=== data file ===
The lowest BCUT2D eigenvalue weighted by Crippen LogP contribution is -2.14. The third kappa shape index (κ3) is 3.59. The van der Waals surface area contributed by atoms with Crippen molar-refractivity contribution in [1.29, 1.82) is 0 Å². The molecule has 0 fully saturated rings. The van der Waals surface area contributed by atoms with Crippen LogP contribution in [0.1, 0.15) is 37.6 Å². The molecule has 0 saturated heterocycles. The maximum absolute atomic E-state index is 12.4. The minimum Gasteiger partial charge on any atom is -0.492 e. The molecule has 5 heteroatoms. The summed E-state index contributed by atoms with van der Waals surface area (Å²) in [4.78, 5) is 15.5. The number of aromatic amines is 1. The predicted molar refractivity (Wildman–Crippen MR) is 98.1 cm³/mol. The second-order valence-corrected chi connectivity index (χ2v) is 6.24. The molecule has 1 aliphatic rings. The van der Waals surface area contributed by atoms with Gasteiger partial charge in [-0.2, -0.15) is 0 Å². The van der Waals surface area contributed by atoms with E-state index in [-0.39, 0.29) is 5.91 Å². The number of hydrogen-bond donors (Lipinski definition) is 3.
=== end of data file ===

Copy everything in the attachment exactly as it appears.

The lowest BCUT2D eigenvalue weighted by Crippen LogP contribution is -2.14. The third kappa shape index (κ3) is 3.59. The van der Waals surface area contributed by atoms with Crippen molar-refractivity contribution in [1.29, 1.82) is 0 Å². The molecule has 0 fully saturated rings. The van der Waals surface area contributed by atoms with Crippen LogP contribution in [0.1, 0.15) is 37.6 Å². The molecule has 0 saturated heterocycles. The maximum absolute atomic E-state index is 12.4. The minimum Gasteiger partial charge on any atom is -0.492 e. The molecule has 5 heteroatoms. The summed E-state index contributed by atoms with van der Waals surface area (Å²) in [4.78, 5) is 15.5. The number of aromatic amines is 1. The predicted molar refractivity (Wildman–Crippen MR) is 98.1 cm³/mol. The second-order valence-corrected chi connectivity index (χ2v) is 6.24. The molecule has 1 aliphatic rings. The van der Waals surface area contributed by atoms with Gasteiger partial charge in [-0.2, -0.15) is 0 Å². The van der Waals surface area contributed by atoms with E-state index in [-0.39, 0.29) is 5.91 Å². The number of hydrogen-bond donors (Lipinski definition) is 3.